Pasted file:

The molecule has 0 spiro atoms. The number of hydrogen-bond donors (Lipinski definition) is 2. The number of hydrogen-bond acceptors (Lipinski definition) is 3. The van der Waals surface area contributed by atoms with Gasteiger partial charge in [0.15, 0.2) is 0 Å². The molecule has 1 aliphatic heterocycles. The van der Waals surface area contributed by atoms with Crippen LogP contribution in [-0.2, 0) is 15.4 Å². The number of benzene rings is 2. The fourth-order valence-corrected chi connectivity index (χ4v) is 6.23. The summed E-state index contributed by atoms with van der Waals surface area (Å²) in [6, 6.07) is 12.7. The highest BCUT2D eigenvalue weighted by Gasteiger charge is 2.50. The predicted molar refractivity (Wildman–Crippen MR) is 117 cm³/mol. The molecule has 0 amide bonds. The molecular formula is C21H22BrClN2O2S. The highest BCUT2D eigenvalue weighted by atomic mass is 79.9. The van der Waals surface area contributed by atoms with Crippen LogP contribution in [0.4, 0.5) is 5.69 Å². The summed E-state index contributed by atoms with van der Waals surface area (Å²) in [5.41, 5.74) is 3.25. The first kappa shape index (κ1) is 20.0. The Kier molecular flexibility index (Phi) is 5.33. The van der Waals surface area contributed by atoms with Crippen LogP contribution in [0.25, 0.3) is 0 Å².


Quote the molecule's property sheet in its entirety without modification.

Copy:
The molecule has 0 spiro atoms. The number of hydrogen-bond donors (Lipinski definition) is 2. The number of hydrogen-bond acceptors (Lipinski definition) is 3. The van der Waals surface area contributed by atoms with Gasteiger partial charge in [0.15, 0.2) is 0 Å². The molecule has 1 aliphatic heterocycles. The van der Waals surface area contributed by atoms with Crippen LogP contribution in [-0.2, 0) is 15.4 Å². The number of benzene rings is 2. The fourth-order valence-corrected chi connectivity index (χ4v) is 6.23. The summed E-state index contributed by atoms with van der Waals surface area (Å²) in [6, 6.07) is 12.7. The highest BCUT2D eigenvalue weighted by Gasteiger charge is 2.50. The predicted molar refractivity (Wildman–Crippen MR) is 117 cm³/mol. The molecule has 0 amide bonds. The molecular formula is C21H22BrClN2O2S. The highest BCUT2D eigenvalue weighted by atomic mass is 79.9. The van der Waals surface area contributed by atoms with Crippen LogP contribution in [0.4, 0.5) is 5.69 Å². The summed E-state index contributed by atoms with van der Waals surface area (Å²) in [5.41, 5.74) is 3.25. The first kappa shape index (κ1) is 20.0. The Kier molecular flexibility index (Phi) is 5.33. The van der Waals surface area contributed by atoms with Crippen LogP contribution in [0.25, 0.3) is 0 Å².